Riding in Cars with Girls by Evangeline Jennings
7th Apr 2015
The first full-length solo collection from Pankhearst‘s founding editor (those who’ve been paying attention might already recognise Evangeline Jennings as a contributing author to our anthologies Short Stack and Derby Shorts), Riding in Cars with Girls is a sequel-of-sorts to the first Pankhearst book, the ‘femme-noir sampler’ Cars & Girls. And it’s every bit as powerful as its predecessor.
Cars & Girls featured “a cast of brave, badass heroines who swing from fragility to ferocity with more speed and power than their weapons or getaway cars,” and you could certainly say the same of Riding in Cars with Girls.
In signature Jennings style, characters are damaged, damned and dangerous, and never quite what they seem. With her recognisably distinctive, dynamic and subversive voice, Jennings’ narrators take us on a twisting, twisted joyride with sex, violence and secrets at each sharp and screeching turn.
The stories showcase a wealth of settings and experiences; from the high-class hooker on the run after accidentally fucking a Mafia Don to death, to a widow chasing her husband's killer across a America via the two teenage car thieves from a South London council estate.While consistently tightly-paced, audacious and action-driven (no pun intended), the stories and narrators nevertheless showcase a wealth of settings and experiences; from the high-class hooker on the run after accidentally fucking a Mafia Don to death, to a widow chasing her husband’s killer across a America via the two teenage car thieves from a South London council estate.
This last, Audi, was the clear standout for me, featuring street-smart sixteen-year-olds who steal “a luxury monster of a car” from a billionaire banker by seducing his son, then use it to take a starring role in the first annual Scumball Rally, a globe-spanning illegal road race with millions in prize money at stake.
The collection’s grand finale is Crown Victoria, a story – significantly more of a long, slow burn than the others – also featured in Cars & Girls, in which “two young runaway lovers with a steep price on their heads take a savage road trip through every kind of crazy.”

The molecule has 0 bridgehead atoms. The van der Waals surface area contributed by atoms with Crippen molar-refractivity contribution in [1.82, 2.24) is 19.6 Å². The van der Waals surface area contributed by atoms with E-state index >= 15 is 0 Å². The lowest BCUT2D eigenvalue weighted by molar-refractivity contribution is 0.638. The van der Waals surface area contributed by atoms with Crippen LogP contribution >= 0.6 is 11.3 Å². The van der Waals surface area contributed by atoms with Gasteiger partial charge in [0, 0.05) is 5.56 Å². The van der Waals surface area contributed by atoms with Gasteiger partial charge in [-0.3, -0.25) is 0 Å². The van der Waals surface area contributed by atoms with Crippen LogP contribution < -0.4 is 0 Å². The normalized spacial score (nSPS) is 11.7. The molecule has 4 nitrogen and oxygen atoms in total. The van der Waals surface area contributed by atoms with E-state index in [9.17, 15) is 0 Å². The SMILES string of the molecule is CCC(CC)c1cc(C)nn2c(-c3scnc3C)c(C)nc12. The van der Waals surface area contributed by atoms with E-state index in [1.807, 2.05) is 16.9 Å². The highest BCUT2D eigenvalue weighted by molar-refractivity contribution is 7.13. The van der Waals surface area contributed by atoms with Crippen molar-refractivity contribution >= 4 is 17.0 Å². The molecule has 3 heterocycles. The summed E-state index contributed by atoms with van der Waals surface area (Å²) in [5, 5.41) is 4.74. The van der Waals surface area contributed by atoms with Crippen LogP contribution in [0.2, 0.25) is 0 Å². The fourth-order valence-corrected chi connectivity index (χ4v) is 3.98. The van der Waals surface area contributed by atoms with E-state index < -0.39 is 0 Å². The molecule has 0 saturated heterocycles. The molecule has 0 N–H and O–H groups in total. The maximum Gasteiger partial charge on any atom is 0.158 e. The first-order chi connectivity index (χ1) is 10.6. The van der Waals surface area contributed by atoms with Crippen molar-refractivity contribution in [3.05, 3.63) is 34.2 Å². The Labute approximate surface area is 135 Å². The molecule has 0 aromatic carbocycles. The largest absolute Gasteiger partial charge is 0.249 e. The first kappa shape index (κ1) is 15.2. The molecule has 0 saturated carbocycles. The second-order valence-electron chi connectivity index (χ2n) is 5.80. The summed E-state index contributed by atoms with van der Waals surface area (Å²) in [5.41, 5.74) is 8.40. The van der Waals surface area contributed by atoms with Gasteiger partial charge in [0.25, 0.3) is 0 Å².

As hellraisers with hidden pasts, most of the protagonists share several key traits, but there’s a diverse range of voices in the collection, and it’s a testament to Jennings’ authorial skills that they all feel authentic.
As in her previous work, Jennings centres the lives and voices of those who don’t always get heard elsewhere; in mainstream, commercial fiction or in the wider world. Queer, trans and disabled characters are all represented without preaching or patronising, and that in itself makes Riding in Cars with Girls a rewarding and refreshing read.
The anthology’s shortcomings are primarily to do with the limitations of the short story form; readers have only so much time to connect to the characters, and without more in-depth history, they can only empathise so far. Likewise, while the recurring themes make the collection conceptually strong, race through it at breakneck speed like I did and it can all become a blur.
Overall though, there’s something cinematic and unnerving – in the best way possible – about Riding in Cars with Girls. Close to home and close to the bone, these tales of identity, trust, fear and fantasy make us confront ourselves; what we’re making a break to or from, and what we’d do if our only choice involved a full tank of gas and an open road (and maybe a few weapons or wads of cash).
And although there’s no Thelma and Louise freeze-frame fades-to-black, ambiguous and unhappy endings abound in Riding in Cars with Girls. But – as with all trailblazing road-trips – this is about the journey, not the destinations.
So get ready for an endorphin rush and hitch a ride on the the adrenalin-fueled, exhilarating, dangerous and desperate journeys in this powerful, polarising collection. Then put the pedal to the metal and grab a copy while you can.